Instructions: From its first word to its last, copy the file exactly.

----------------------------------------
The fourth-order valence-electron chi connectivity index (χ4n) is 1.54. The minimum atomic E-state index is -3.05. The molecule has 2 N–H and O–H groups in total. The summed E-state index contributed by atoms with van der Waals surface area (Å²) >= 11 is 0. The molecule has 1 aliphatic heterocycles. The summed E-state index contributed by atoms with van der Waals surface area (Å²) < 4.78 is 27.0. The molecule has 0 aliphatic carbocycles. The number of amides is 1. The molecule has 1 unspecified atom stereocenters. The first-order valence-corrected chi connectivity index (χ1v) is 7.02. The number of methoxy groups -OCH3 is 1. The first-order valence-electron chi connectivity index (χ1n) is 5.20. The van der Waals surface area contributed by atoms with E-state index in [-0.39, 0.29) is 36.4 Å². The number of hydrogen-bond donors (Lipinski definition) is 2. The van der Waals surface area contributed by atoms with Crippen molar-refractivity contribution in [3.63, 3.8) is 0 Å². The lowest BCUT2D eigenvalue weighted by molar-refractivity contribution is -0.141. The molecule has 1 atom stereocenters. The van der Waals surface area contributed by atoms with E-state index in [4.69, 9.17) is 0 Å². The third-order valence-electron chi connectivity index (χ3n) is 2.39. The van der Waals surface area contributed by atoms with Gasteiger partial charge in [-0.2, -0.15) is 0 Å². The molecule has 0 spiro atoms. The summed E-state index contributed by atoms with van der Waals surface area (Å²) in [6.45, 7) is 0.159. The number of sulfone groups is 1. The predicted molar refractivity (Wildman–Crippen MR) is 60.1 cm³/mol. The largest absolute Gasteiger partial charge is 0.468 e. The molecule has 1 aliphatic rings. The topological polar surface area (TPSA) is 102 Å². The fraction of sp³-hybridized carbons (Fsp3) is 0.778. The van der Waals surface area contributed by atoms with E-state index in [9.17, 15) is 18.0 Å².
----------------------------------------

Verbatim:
The fourth-order valence-electron chi connectivity index (χ4n) is 1.54. The minimum atomic E-state index is -3.05. The molecule has 2 N–H and O–H groups in total. The summed E-state index contributed by atoms with van der Waals surface area (Å²) >= 11 is 0. The molecule has 1 aliphatic heterocycles. The summed E-state index contributed by atoms with van der Waals surface area (Å²) < 4.78 is 27.0. The molecule has 0 aliphatic carbocycles. The number of amides is 1. The molecule has 1 unspecified atom stereocenters. The first-order valence-corrected chi connectivity index (χ1v) is 7.02. The number of methoxy groups -OCH3 is 1. The first-order valence-electron chi connectivity index (χ1n) is 5.20. The van der Waals surface area contributed by atoms with E-state index in [-0.39, 0.29) is 36.4 Å². The number of hydrogen-bond donors (Lipinski definition) is 2. The van der Waals surface area contributed by atoms with Crippen molar-refractivity contribution in [3.63, 3.8) is 0 Å². The lowest BCUT2D eigenvalue weighted by molar-refractivity contribution is -0.141. The molecule has 1 atom stereocenters. The van der Waals surface area contributed by atoms with E-state index in [4.69, 9.17) is 0 Å². The third-order valence-electron chi connectivity index (χ3n) is 2.39. The van der Waals surface area contributed by atoms with Gasteiger partial charge in [-0.2, -0.15) is 0 Å². The molecule has 0 spiro atoms. The summed E-state index contributed by atoms with van der Waals surface area (Å²) in [6.45, 7) is 0.159. The number of sulfone groups is 1. The predicted molar refractivity (Wildman–Crippen MR) is 60.1 cm³/mol. The largest absolute Gasteiger partial charge is 0.468 e. The molecule has 1 aliphatic rings. The topological polar surface area (TPSA) is 102 Å². The fraction of sp³-hybridized carbons (Fsp3) is 0.778. The van der Waals surface area contributed by atoms with E-state index in [9.17, 15) is 18.0 Å².